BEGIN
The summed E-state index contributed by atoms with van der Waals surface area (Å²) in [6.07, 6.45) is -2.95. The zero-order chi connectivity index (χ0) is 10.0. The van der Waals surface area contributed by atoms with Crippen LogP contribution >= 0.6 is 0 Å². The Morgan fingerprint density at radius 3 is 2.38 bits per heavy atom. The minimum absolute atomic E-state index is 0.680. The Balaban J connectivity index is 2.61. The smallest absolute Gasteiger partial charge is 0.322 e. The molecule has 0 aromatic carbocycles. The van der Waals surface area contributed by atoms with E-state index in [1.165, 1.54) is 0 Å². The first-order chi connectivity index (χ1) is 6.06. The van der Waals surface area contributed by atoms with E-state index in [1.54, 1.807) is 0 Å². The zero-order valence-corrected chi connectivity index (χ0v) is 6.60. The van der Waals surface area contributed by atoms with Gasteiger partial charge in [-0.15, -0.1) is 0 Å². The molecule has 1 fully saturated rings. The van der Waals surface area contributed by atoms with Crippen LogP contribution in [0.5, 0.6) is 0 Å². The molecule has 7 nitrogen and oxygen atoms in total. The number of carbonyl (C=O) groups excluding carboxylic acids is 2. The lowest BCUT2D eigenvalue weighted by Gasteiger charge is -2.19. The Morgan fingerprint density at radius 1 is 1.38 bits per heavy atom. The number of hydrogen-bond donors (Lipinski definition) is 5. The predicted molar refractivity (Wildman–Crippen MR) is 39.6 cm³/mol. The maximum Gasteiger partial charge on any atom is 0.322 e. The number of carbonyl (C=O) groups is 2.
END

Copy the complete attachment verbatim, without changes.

The summed E-state index contributed by atoms with van der Waals surface area (Å²) in [6.07, 6.45) is -2.95. The zero-order chi connectivity index (χ0) is 10.0. The van der Waals surface area contributed by atoms with Crippen LogP contribution >= 0.6 is 0 Å². The Morgan fingerprint density at radius 3 is 2.38 bits per heavy atom. The minimum absolute atomic E-state index is 0.680. The Balaban J connectivity index is 2.61. The smallest absolute Gasteiger partial charge is 0.322 e. The molecule has 0 aromatic carbocycles. The van der Waals surface area contributed by atoms with E-state index in [1.165, 1.54) is 0 Å². The first-order chi connectivity index (χ1) is 6.06. The van der Waals surface area contributed by atoms with E-state index in [1.54, 1.807) is 0 Å². The zero-order valence-corrected chi connectivity index (χ0v) is 6.60. The van der Waals surface area contributed by atoms with Gasteiger partial charge in [-0.15, -0.1) is 0 Å². The molecule has 1 fully saturated rings. The van der Waals surface area contributed by atoms with Crippen LogP contribution in [0.5, 0.6) is 0 Å². The molecule has 7 nitrogen and oxygen atoms in total. The number of carbonyl (C=O) groups excluding carboxylic acids is 2. The lowest BCUT2D eigenvalue weighted by Gasteiger charge is -2.19. The Morgan fingerprint density at radius 1 is 1.38 bits per heavy atom. The number of hydrogen-bond donors (Lipinski definition) is 5. The predicted molar refractivity (Wildman–Crippen MR) is 39.6 cm³/mol. The maximum Gasteiger partial charge on any atom is 0.322 e. The number of carbonyl (C=O) groups is 2.